'The Lords do take notice of the House of Commons their ordering into Custody of their Serjeant, Mr. Serjeant Peck, Sir John Churchill, Mr. Serjeant Pemberton, and Mr. Serjeant Porter, Counsellors at Law; assigned by their Lordships to be of counsel in an Appeal heard at their Lordships Bar, in the Case of Sir Nicholas Crispe, against the Lady Bowyer, Mr. Dalmahoy, and others; the Lords in Parliament, where his Majesty is highest in his royal Estate, and where the last Resort of judging upon Writs of Error, and Appeals in Equity, in all Causes and over all Persons, is undoubtedly fixed, and permanently lodged.'
'It is an unexampled Usurpation and Breach of Privilege against the House of Peers, that their Orders or Judgments should be disputed, or endeavoured to be controlled, or the Execution thereof obstructed by the lower House of Parliament; who are no Court, nor have authority to adminster an Oath, or give any Judgment.'
'It is a transcendent Invasion on the Right and Liberty of the Subject, and against Magna Charta, the Petition of Right, and many other Laws, which have provided, that no Freeman shall be imprisoned or otherwise restrained of his Liberty, but by due Process of Law.'
'Because it is the nature of an Injunction from the lower House, (who have no Authority or Power of Judicature over inferior Subjects, much less over the King and Lords) against the Orders and Judgments of the supreme Court.'
'We are farther commanded to acquaint you, that the Lords have, therefore, out of that Justice which they are Dispensers of against Oppression and Breach of Laws, by Judgment of this Court, set at liberty, by the GentlemanUsher of the Black Rod, all the said Serjeants and Counsellors; and prohibited the Lieutenant of the Tower, and all other Keepers of Prisons and Goalers, and all Persons whatsoever, from arresting and imprisoning, detaining, or otherwise molesting, or charging the said Gentlemen, or any of them in this Case: And if any Person, of what Degree soever, shall presume to the contrary, their Lordships will exercise the Authority with them entrusted for putting the Laws in execution.'
Another Conference desired.
Resolved, That a Conference be desired with the Lords upon the Subject Matter of the last Conferrence; and that these Members following, be appointed to prepare and draw up Reasons upon the Debates of the House, to be offered at the Conference.
Ordered, That the Officer, in whose Custody is the Record of the first of Henry the IVth, mentioned at the Conference with the Lords, do attend the Committee appointed to draw up Reasons for another Conference this Afternoon: And they are to meet at Three of the Clock, in the Speaker's Chamber, and to send for Persons, Papers and Records.
The Thanks of the House given to the Speaker for causing Serjeant Pemberton to be seiz'd in Westminsterhall.
Veneris, 4 Junij, 1674. Ordered, That the Thanks of the House be returned to Mr. Speaker, for causing Mr. Serjeant Pemberton, formerly committed by order of this House to the Custody of the Serjeant at Arms attending this House, for Breach of Privilege, to be seized and taken into Custody in Westminster hall, for his Breach of Privilege.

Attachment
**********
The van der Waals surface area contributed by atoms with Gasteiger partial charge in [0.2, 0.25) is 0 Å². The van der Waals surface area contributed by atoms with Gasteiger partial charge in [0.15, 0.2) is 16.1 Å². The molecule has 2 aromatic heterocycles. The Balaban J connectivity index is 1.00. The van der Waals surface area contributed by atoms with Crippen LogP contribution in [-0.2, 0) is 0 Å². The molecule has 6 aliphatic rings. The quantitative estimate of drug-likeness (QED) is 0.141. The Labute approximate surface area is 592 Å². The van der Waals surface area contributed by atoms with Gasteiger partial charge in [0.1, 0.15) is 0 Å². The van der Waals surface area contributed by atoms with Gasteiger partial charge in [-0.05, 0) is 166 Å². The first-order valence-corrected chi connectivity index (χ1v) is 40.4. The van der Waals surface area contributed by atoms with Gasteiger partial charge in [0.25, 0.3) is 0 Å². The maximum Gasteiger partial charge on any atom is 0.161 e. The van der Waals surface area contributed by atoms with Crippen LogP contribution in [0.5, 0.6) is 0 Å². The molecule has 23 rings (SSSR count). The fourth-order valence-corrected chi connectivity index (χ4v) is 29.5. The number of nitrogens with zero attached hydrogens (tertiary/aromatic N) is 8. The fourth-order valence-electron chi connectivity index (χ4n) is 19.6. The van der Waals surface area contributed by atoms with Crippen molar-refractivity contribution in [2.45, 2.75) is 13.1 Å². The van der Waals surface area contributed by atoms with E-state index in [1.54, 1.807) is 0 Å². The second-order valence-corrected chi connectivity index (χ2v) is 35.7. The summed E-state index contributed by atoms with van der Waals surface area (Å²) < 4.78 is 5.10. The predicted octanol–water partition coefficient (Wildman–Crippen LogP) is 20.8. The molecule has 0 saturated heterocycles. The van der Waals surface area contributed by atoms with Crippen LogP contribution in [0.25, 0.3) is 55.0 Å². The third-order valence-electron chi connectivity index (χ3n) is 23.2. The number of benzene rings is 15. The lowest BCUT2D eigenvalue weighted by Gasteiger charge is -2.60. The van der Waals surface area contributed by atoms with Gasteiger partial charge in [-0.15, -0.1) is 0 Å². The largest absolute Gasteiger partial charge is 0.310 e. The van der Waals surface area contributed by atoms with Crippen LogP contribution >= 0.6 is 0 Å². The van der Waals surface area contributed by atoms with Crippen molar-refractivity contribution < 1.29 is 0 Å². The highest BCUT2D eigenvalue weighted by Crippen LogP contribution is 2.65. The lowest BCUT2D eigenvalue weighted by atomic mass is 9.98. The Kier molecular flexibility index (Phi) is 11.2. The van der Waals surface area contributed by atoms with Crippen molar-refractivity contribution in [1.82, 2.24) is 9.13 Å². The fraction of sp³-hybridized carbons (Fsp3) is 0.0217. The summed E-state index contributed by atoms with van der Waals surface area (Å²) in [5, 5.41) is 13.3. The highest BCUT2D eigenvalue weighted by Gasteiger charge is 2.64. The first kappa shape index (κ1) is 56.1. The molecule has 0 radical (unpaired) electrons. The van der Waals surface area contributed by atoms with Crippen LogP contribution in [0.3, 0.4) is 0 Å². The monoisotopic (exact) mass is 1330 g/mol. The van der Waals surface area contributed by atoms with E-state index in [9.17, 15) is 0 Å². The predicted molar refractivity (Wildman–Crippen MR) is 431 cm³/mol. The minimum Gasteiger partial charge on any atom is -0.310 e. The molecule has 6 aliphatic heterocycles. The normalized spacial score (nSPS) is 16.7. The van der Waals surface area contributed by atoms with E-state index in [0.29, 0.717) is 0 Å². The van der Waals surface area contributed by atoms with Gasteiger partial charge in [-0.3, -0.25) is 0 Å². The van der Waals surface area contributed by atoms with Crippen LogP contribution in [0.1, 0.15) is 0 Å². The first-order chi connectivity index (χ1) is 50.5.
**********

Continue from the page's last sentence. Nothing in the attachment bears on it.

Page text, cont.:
The House being informed, that Sir John Churchill, Mr. Serjeant Peck, and Mr. Charles Porter, who were ordered to be taken into Custody of the Serjeant at Arms attending this House, are now in Westminster-hall;
Ordered, That the Serjeant at Arms now attending this House, do go with his Mace into Westminster-hall, and do execute the Order of this House and the Warrant of Mr. Speaker thereupon, for seizing and bringing in Custody Mr. Serjeant Peck, Sir John Churchill and Mr. Charles Porter, for their Breach of the Privilege of this House.
The three other Barristers seiz'd in the same Place.
The Serjeant returning, gave an Account, that he had executed the Order of this House and Mr. Speaker's Warrant thereupon, and had brought the said Mr. Serjeant Peck, Sir John Churchill and Mr. Charles Porter, in Custody, into the Speaker's Chamber.
The Question being put, that Sir John Churchill, Mr. Srrjeant Peck, Mr. Serjeant Pemberton, and Mr Charles Porter be sent to the Tower, for their Breach of Privilege and Contempt of the Authority of this House?
And together with Pemberton sent to the Tower.
Sir Thomas Lee's Report.
Sir Thomas Lee reports from the Committee, the Reasons agreed to be offered at the Conference to be had with the Lords, upon the Matters delivered at the last Conference, which were twice read, and, with some Amendments made at the Table, severally agreed; and are as follows, viz.
Other Reasons to be offer'd the Lords.
'Your Lordships having desired the last Conference, upon Matters of high Importance, concerning the Dignity of the King, and the Safety of the Government, the Commons did not expect to hear from-your Lordships at that Conference, Things so contrary to, and inconsistent with, the Matter upon which the said Conference was desired, as were then delivered by your Lordships.'
'It was much below the Expectation of the Commons, that, after a Representation of your Lordships Message, of Matters of so high Importance, the Particular upon which the Conference was grounded, should be only the Commitment of four Lawyers to the Custody of their own Serjeant at Arms, for a manifest Violation of the Privileges of their House.'